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Patients protest, but doctors still leaving

The likely departure of two Oak Harbor-based physicians due to a contract glitch compelled a handful of concerned citizens to air their grievances at a meeting of the Whidbey General Hospital District’s board of directors on Monday.

A report released by the state auditor’s office in November found that the North Whidbey Physician Clinic in Oak Harbor, which is staffed by Drs. Meg Sweeney and Ron Baldwin, was operating illegally. The problem is that the clinic is owned by the Skagit County Hospital District, which would require an interdistrict agreement with Whidbey General in order to maintain local operations.

The clinic does not have such an agreement, nor does it look as though one will be hammered out. According to officials in the Skagit district, the clinic will have to close its doors soon.

Whidbey General did make the offer that both Baldwin and Sweeney become part of the hospital staff, though so far the offer has not been accepted.

“Sounds like it’s a done deal,” said Oak Harbor resident Karen Van Rooy, who, along with citizen Roland Gray, spoke at Monday’s board meeting. She added that she believes the closure of the clinic has been handled poorly.

“I don’t like the way that the hospitals have handled it,” she said in an interview. “I kind of feel that it was done back-handedly. I don’t feel that as a community we had any warning.”

She also argued that the manner in which the clinic’s patients found out about the closure, through an article in the Whidbey News-Times, was “very tacky.”

“It makes me irritated that it was a done deal before the community had a chance to respond,” said Van Rooy. “The door is slammed. The horse has been stolen from the barn.”

“I’m losing my doctor, and I’m not happy about that,” said Gray, who added that he hasn’t been able to find a new doctor.

“I tried,” he said, claiming that each clinic was turning away new patients. “I couldn’t find one.”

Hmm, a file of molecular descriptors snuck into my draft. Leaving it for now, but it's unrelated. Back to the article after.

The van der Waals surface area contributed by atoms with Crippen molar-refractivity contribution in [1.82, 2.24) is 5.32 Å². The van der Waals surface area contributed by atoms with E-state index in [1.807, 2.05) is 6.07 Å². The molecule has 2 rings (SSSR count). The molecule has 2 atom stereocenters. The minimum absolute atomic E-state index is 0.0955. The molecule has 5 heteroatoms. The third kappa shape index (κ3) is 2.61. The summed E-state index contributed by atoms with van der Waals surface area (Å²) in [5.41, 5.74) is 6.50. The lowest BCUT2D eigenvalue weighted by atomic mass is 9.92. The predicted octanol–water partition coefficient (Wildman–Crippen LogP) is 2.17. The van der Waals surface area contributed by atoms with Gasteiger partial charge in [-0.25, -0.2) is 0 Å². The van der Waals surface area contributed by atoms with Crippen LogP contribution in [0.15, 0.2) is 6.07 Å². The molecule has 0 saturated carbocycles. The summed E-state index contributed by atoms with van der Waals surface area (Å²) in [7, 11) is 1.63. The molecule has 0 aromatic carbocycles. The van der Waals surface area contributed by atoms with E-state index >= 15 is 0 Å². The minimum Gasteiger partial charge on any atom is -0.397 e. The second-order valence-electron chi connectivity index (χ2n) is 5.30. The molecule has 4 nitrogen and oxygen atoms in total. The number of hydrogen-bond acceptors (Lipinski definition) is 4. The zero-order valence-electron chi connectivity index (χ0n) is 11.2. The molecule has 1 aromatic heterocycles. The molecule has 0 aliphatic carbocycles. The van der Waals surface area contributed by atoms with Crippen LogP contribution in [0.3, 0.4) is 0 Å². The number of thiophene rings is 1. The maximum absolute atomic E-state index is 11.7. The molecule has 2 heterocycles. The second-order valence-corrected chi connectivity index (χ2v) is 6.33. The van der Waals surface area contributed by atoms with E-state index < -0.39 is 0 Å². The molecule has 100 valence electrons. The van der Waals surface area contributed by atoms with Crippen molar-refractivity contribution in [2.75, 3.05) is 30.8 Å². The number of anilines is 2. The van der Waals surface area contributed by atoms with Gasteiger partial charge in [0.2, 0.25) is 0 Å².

At the meeting, board president Peter Borden addressed the concerns of Van Rooy and others.

“I think that everyone on the board is sensitive to the special relationship that people have with their doctor, and how precious that is,” he said, adding that the district is taking steps to recruit two new doctors to the area as soon as possible.

Borden said that he is fairly certain that the doctors involved would not have been interested in any kind of agreement with Whidbey General, because such an arrangement would have meant a loss of current revenues.

“It’s been difficult to sit down and talk with them in any cooperative fashion,” Borden added. He said that, because the Whidbey district is not in the practice of subsidizing general practitioners, the clinic in question would probably not make the money it does now were it to rely solely on fees.

“From everything that I can see, they would rather remain employees of that hospital,” Borden said of the clinic’s agreement with the Skagit district.

This seemed to offer no reassurance to Van Rooy, who said that she is currently without a doctor.

“I’m going to have to start all over again,” she said about finding a new physician. “I’m just so frustrated I could cry. Every time you change doctors, you lose something, and therein lies the problem.”

Van Rooy suggested that the current situation points to an ongoing problem of keeping good doctors in a small, rural community.

“We are a rural community, and there aren’t going to be big bucks,” she said. “If that’s the case, maybe we need to start looking at that, and recruit doctors who aren’t as concerned with money.”

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